Lanny Davis is trying to go back to the Michigan/Florida vote, and is brewing a pot of some really weak tea. This is a day where the talking heads are realizing early on what usually takes them a day or two later to realize normally....that while Clinton may want to call tonight a split, it's actually a clear win for Obama. He got a strong win in North Carolina (big state, Hillary, big state), and her apparent win in Indiana is getting cut close. The net result is more delegates for Obama tonight than for Clinton.

Posted by: Quinn on May 6, 2008 at 10:11 PM | PERMALINK

Odd post. Nothing changed? Clinton's chances, already very slim, have just about disappeared. Obama has substantially increased his leads in delegates and the popular vote, and it is very late in the game.

Posted by: Brooklynite on May 6, 2008 at 10:13 PM | PERMALINK

It is interesting that exit polls in both Indiana and North Carolina show that 50% of Hillary's voters will not vote for Obama in November.

Posted by: emmarose on May 6, 2008 at 10:15 PM | PERMALINK

Wasn't Hillary supposed to win by ~10 in Indiana?

Posted by: orion on May 6, 2008 at 10:18 PM | PERMALINK

I think that come November they'll vote for Obama by and large. The same thing goes for all those conservatives who say they'll stay home if McCain is the nominee. All a bunch of BS.

Posted by: quinn on May 6, 2008 at 10:19 PM | PERMALINK

For fucks sake, IT IS OVER!

Get over yourself, Hillary. You lost.

Posted by: The Conservative Deflator on May 6, 2008 at 10:21 PM | PERMALINK

I'm sorry, Kevin. Are we boring you?

Posted by: david on May 6, 2008 at 10:25 PM | PERMALINK

hold on, i feel something coming over me...


Ah, what happened? I think I "idiotic" inhabited my body momentarily...

Posted by: J on May 6, 2008 at 10:38 PM | PERMALINK

i am watching her speach.

classless beyond belief.

they have NO CLASS

Posted by: lady fatima on May 6, 2008 at 10:42 PM | PERMALINK

Has anyone been watching the MSM? They are starting to say that it's over. We've known that for a long time, of course. We beat Hillary a while ago. Now we are beating the MSM. The only prizes left are Fox News, Rush Limbaugh, and the rightwing blogosphere. And those aren't really relevant, anymore. Hillary won't go away, of course. But she's only got the "vast right wing conspiracy" working for her. And they aren't as vast as they used to be. With the MSM finally bailing on Hillary, she's really got nowhere to hide.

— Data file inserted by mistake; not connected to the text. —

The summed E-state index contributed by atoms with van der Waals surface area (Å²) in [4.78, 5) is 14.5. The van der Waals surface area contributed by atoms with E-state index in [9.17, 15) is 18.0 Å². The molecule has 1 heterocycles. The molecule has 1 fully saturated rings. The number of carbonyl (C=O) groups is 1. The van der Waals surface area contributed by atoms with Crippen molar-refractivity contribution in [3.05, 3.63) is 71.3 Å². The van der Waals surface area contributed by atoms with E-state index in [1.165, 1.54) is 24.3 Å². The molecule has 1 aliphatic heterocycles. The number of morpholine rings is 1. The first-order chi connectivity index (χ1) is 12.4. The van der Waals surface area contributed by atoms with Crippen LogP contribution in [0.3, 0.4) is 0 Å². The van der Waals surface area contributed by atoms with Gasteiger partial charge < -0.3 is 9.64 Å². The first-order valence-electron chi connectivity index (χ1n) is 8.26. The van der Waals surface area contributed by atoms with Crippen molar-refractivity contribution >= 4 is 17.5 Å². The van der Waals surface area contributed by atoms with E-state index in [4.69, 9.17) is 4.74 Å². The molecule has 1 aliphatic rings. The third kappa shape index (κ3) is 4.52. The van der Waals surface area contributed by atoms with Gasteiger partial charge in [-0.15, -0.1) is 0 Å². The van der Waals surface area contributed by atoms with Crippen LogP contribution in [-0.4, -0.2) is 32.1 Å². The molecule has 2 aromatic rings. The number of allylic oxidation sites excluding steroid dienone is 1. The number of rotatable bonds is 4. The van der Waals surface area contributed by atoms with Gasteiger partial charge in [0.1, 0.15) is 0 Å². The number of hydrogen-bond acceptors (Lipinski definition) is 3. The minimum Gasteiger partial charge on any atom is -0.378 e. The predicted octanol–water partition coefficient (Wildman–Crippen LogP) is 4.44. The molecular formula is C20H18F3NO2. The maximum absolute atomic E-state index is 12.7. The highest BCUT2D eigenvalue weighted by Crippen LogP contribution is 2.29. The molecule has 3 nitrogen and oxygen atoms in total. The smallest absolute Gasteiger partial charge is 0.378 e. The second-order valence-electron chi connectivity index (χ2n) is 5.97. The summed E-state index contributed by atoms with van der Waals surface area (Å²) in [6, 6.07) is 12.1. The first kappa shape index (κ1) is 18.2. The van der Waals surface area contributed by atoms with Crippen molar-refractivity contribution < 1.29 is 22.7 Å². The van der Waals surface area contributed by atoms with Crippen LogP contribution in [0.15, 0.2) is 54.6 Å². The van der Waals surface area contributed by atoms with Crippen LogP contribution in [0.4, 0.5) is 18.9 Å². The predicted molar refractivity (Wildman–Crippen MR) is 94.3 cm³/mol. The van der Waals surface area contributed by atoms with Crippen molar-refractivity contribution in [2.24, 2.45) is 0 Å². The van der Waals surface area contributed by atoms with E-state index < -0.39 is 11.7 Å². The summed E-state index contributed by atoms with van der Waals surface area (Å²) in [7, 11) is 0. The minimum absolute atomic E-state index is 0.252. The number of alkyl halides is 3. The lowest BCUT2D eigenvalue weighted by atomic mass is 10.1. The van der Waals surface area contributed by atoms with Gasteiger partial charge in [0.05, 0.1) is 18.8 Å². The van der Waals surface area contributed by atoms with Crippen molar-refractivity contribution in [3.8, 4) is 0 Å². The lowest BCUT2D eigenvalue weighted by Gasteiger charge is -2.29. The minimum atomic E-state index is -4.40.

Posted by: fostert on May 6, 2008 at 10:43 PM | PERMALINK

LOL! Looks like all the Obamazooids are pulling out all the stops to try to spin this thing into an Obama victory.

The fact of the matter is, no super del worth his salt is going to go public and endorse Barack Obama, the man who sat for twenty years in Rev Wacky Wright's pew. The Dem leadership knows Obama is too much of an American hating elitist to back this donkey.

Go on, you Obamazooids! Spin, spin, SPIN!

Posted by: mackin' it on May 6, 2008 at 10:44 PM | PERMALINK

she is so butch....

her message " I am tghe bigger thug" vote for me...

this is her speech ever...

Posted by: benna on May 6, 2008 at 10:45 PM | PERMALINK

"mackin' it" -- we Obama supporters have no need to spin. Our candidate destroyed your candidate in NC, will extend his delegate and popular vote leads tonight, and the nomination is won (at least in the eyes of any one who has the slightest familiarity with arithmetic).

Good luck with your spinning though. I look forward to hearing your camp's next hilarious excuse/rule-changing whine. Maybe, I don't know, Indiana shows HRC's ability to win early alphabet states, by which metric North Carolina isn't terribly important.

Posted by: J on May 6, 2008 at 10:48 PM | PERMALINK

Obama gave a beautiful speech, reached out to heal the party. He was also speaking to the super delegates, but it was so healing to hear that.

Clinton is all about herself. She started out "it's on to the White House" -- we need to be a united party again - NOW.

Posted by: Mary Nell on May 6, 2008 at 10:48 PM | PERMALINK

It's over for Hillary!

Let the party begin.

I'm getting smashingly smashed tonight.

Posted by: Manfred on May 6, 2008 at 10:52 PM | PERMALINK

Go on, you Obamazooids! Spin, spin, SPIN!

Ok, Obama picked up 200K+ votes in NC, wiping out Hillary's gains in Pennsylvania....Oh wait, that's not spin, that's fact.

Let's see...Hillary now has Kentucky and West Virginia left....to do what, exactly? Make up 500K votes? Nope. Make up 160+ delegates? Nope.

This things been over for more than a month.

Posted by: Joe on May 6, 2008 at 10:55 PM | PERMALINK

Holy smokes, Hillary just called on the Burmese junta to open their country up. How sassy!

Posted by: Aguirre on May 6, 2008 at 10:57 PM | PERMALINK

Oh Kevin, you're such a kidder!

Obama is exceeding expectations tonight and it does in fact look that much bleaker for Hillary as a result.

Posted by: David W. on May 6, 2008 at 11:07 PM | PERMALINK

Orion writes:
> Wasn't Hillary supposed to win by ~10 in Indiana?

According to Pollster.com, the expected margin was 6, with 6% undecided. Obviously, she is not going to reach that. At the moment, she actually has a small chance to lose the whole state; imputing from returns I've got, Clinton's victory margin will be:

38000 - (Obama's margin in Lake County)

Obama should win Lake County, but to win it by 38000 votes will be pretty tough, unless he's done completely amazing things with the turn-out in Gary.